Amy:So, powerful. I hope one day I enjoy it and love it. I don't know why I struggle with it so much, maybe you know; I've never thought about it this way. I wonder if I struggle with journaling so much because I do have to face the things I actually don't wanna talk about. So, if I am sharing my fears, if I am putting down on paper what I'm worried about, and I'm a natural worrier, so there's lots of worry. Sometimes I'm just like, I don't wanna deal with this. I wanna pretend like it's not there. I wanna go do my work, do another Facebook Live, do another TikTok that is not healthy, you have to deal with it. So I think now maybe it's because of that, but journaling doesn't have to be all negative. There's so many amazing prompts you could do about what you love, what you're grateful for, what you're looking forward to. I probably don't do that enough.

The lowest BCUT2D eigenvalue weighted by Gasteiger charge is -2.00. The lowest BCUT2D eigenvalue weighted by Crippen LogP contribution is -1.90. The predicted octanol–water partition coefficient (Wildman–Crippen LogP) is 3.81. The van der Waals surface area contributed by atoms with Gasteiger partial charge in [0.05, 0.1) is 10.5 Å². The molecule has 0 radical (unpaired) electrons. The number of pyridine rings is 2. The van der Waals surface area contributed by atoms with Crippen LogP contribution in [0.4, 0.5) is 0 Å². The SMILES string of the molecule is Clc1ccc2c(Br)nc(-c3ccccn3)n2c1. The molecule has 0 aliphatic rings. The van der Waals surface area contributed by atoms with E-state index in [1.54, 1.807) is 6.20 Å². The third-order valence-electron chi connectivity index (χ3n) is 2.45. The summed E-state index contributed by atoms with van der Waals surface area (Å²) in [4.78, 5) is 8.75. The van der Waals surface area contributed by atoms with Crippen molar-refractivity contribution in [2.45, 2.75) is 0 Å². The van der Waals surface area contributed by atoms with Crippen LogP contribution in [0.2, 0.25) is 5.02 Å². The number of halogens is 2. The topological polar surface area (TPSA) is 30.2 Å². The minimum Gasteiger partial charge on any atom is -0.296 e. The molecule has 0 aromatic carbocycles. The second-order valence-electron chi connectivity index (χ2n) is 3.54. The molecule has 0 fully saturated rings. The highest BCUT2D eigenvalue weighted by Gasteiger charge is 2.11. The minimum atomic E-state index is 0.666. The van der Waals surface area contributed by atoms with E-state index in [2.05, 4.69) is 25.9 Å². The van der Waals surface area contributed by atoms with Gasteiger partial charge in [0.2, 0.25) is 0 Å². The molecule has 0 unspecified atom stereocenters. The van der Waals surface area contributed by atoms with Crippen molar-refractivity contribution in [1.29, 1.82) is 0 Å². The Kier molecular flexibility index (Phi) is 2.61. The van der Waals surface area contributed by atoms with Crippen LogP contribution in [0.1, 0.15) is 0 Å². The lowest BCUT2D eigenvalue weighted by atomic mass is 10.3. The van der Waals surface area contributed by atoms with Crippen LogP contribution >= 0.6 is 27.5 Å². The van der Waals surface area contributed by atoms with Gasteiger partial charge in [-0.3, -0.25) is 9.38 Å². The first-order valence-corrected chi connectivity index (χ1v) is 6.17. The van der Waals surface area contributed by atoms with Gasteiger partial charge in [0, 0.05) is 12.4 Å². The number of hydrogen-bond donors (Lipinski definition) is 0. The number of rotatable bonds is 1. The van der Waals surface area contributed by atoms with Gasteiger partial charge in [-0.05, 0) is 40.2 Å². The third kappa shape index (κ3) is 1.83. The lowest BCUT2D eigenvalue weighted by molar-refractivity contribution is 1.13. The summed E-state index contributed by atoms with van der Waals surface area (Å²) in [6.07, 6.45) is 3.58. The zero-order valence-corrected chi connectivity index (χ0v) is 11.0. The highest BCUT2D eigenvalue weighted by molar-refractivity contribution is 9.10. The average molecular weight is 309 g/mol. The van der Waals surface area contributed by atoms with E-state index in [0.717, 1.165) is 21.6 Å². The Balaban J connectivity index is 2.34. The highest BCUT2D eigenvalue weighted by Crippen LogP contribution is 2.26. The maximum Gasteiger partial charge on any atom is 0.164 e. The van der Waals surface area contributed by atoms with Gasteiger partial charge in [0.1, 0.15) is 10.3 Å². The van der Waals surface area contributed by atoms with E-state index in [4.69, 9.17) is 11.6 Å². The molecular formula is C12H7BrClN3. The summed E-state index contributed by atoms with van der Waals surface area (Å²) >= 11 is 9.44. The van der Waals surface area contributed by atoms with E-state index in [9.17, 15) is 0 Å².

Michael: Yeah, and I think, I don't either. I don't think anyone does. I mean, especially not in this society, right? Where everything's negative all the time, always, you really have to be cognizant of that, right? And I mean, I think often you cannot hide from yourself and that's true of my journal, of my mirror, of this show, of the things that I create. And it's like, I remember when I was in my twenties, like I was working for a Fortune 10 company. I have no high school diploma, no college education. I was making six figures, it's very improbable but I was deep, deep, deep into self-sabotage. And I've shared this on the show before, by the time I was 26, I made a million dollars and I was 50 grand in debt and you talk about hiding from it, like the bills would come and I would put 'em under the other bills and I would stuff them down. And then my sister would call me and she'd be like, why are these people calling me? And it's like inevitably. No matter what you do, no matter how hard you try to run from yourself, you have to recognize you're going to discover who you are. And I think like innately as humans, it's part of suffering to look at the truth. But it's also the very thing that frees you, you know, which leads me to thinking about your journey. You know, you go back, I would dare say there's a lot of people who would literally kill for the job that you used to have and people would look at that and go, how could she ever give that up? And I'm wondering how much of that experience, and if you wanna talk about the job, you're more than welcome to, but I'm wondering how much of the experience of that moment in time, which has now transformed you and your life into what it is was about you honoring your truth and your authenticity?